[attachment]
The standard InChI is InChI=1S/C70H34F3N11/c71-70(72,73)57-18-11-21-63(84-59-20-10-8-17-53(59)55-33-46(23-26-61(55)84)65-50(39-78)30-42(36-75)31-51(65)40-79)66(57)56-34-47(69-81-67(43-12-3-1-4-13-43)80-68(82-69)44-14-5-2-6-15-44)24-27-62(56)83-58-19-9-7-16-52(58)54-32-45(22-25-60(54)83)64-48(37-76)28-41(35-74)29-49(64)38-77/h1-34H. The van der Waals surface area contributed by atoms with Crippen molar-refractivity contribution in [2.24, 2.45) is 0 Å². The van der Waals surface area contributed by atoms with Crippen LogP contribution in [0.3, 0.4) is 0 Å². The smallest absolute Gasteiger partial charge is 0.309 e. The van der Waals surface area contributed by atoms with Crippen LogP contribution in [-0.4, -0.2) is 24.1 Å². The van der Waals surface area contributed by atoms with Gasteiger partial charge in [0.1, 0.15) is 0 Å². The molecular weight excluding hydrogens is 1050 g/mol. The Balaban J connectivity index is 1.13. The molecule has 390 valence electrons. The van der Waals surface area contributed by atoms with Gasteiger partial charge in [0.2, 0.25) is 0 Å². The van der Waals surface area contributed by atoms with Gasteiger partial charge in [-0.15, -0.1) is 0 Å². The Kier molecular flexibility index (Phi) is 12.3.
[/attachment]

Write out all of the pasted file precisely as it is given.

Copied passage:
The standard InChI is InChI=1S/C70H34F3N11/c71-70(72,73)57-18-11-21-63(84-59-20-10-8-17-53(59)55-33-46(23-26-61(55)84)65-50(39-78)30-42(36-75)31-51(65)40-79)66(57)56-34-47(69-81-67(43-12-3-1-4-13-43)80-68(82-69)44-14-5-2-6-15-44)24-27-62(56)83-58-19-9-7-16-52(58)54-32-45(22-25-60(54)83)64-48(37-76)28-41(35-74)29-49(64)38-77/h1-34H. The van der Waals surface area contributed by atoms with Crippen molar-refractivity contribution in [2.24, 2.45) is 0 Å². The van der Waals surface area contributed by atoms with Crippen LogP contribution in [0.3, 0.4) is 0 Å². The smallest absolute Gasteiger partial charge is 0.309 e. The van der Waals surface area contributed by atoms with Crippen LogP contribution in [-0.4, -0.2) is 24.1 Å². The van der Waals surface area contributed by atoms with Gasteiger partial charge in [0.1, 0.15) is 0 Å². The molecular weight excluding hydrogens is 1050 g/mol. The Balaban J connectivity index is 1.13. The molecule has 390 valence electrons. The van der Waals surface area contributed by atoms with Gasteiger partial charge in [0.2, 0.25) is 0 Å². The van der Waals surface area contributed by atoms with Gasteiger partial charge in [-0.15, -0.1) is 0 Å². The Kier molecular flexibility index (Phi) is 12.3.